I took a long time to learn this. I hid for years after I was cyber-bullied. I feared venturing away from my own little page where I’d built a fort made of privacy controls. I even went to the extent of trying to justify myself by posting copies of psychologist/psychiatrist reports to prove I wasn’t lying. All I had to do, though, was simply block them and move on to better people. It’s the online equivalent of walking away from a schoolyard bully, and denying them that power. You haven’t left the schoolyard, you’ve only left the bully.

A final thought for those who know someone who is being cyber-bullied; stand up for your mates! Let them know they’re not alone, even if it labels you “uncool”. What a bullied person needs most is support, and with that support, they’ll survive. And if enough people stand up to support the victim, the bully ends up with egg on their face. What got me through, in the end, was friends.


Why doesn’t she leave?

I was reading a post on Facebook today that made me angry, as similar posts in their arrogance always do:

“I give up! If she wants to go back to that dipshit, she’s obviously happy being abused”

So simplistic!  Of course everyone who stays in Domestic Violence is perfectly happy, that’s why they call it Domestic Violence; it’s code-name for “land of happiness and bliss”.  And if you’ve never been in DV yourself, it can be almost impossible to understand why someone would escape just to go back again.  And again.  And again.

So why DO people go back?  Is it an underlying sado-masochistic tendency that enjoys being abused?  Some people seem to think so.  Let’s explore that, though … if a person is truly sado-masochistic (or whichever term you’d like to apply, “sucker for punishment” perhaps?), then why do they leave in the first place?  Leaving is often traumatic in and of itself, so why go through it again and again?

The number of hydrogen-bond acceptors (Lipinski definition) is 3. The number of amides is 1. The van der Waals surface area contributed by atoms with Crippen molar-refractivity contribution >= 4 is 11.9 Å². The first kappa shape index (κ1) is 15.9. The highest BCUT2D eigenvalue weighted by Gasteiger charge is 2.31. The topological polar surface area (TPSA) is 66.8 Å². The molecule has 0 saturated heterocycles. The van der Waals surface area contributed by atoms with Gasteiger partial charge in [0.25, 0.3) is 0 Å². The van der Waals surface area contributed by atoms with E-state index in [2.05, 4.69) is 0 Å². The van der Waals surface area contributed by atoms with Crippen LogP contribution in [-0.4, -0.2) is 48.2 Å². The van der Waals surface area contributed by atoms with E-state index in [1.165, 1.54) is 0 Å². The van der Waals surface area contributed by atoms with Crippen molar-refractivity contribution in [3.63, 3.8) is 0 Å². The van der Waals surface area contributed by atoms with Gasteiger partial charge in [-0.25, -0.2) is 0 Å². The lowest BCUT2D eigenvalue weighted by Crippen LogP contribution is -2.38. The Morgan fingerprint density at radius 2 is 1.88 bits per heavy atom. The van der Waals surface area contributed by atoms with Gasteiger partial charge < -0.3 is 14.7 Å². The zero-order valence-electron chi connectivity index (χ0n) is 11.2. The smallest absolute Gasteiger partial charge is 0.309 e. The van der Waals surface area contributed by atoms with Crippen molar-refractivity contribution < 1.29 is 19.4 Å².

I’ve been in Domestic Violence.  My partner had violent mood swings, and would lash out at me over the simplest things; perhaps I hadn’t folded his washing exactly right.  Perhaps I bought the wrong size drink.  Perhaps I just happened to be standing in the wrong spot.

I justified his behaviour.  I explained to people that he was under stress, or that he’d had a hard life, or that he was just having a bad day, he wasn’t normally like that.  I explained away the bruises.  When my parents revealed that he’d been preventing me from receiving their calls, I explained that he was just protective of me.

It was bullshit of course, but when you’re in that situation, there’s always an explanation.

By the time I finally decided to leave, I was on my own.  All my friends had turned away because I obviously liked it, or I wouldn’t have stayed.  My family had been distanced by his behaviour.  I ended up on the street briefly because I had nowhere else to go.

So I went back.

The next time I left him, I took what little money I had and I went to a caravan park.  He begged me to come home, promised me he’d change.  So I went home with him.  I was convinced that I loved him.

And then I got to a point where I hated him, but then my confidence was so low that I believed I didn’t deserve any better.  So I stayed.

It wasn’t until he violently raped me, resulting in a pregnancy that resulted in miscarriage, that I could finally leave.  I threatened to call the police if he came around again, because the grief of losing the baby was stronger than any hold he had over me.  If that hadn’t happened, I might well still be with him now.

So when I read comments like “well, she obviously likes it or she’d leave”, it re-opens those wounds.  Were those years just self-inflicted pain?  That’s what comments like that imply.

It’s easy to judge when you haven’t been there.  Of course it looks simple enough to leave, when you’re sitting there in your comfortable life, with your store of confidence, and things are going well.  Of course it’s easy to see he’s an asshole when you’re on the outside looking in.  But when you’re on the inside, it’s not so black and white.

I’m helping a friend right now who is in Domestic Violence.  He can’t seem to leave either.  Yes, it happens to men as well …

Maybe if we can get people to understand what living in DV is like, they’ll be a bit more supportive of their friends who are in it.  Because support is what’s going to help them get out, not more judgement and criticism to reinforce what they’re getting at home.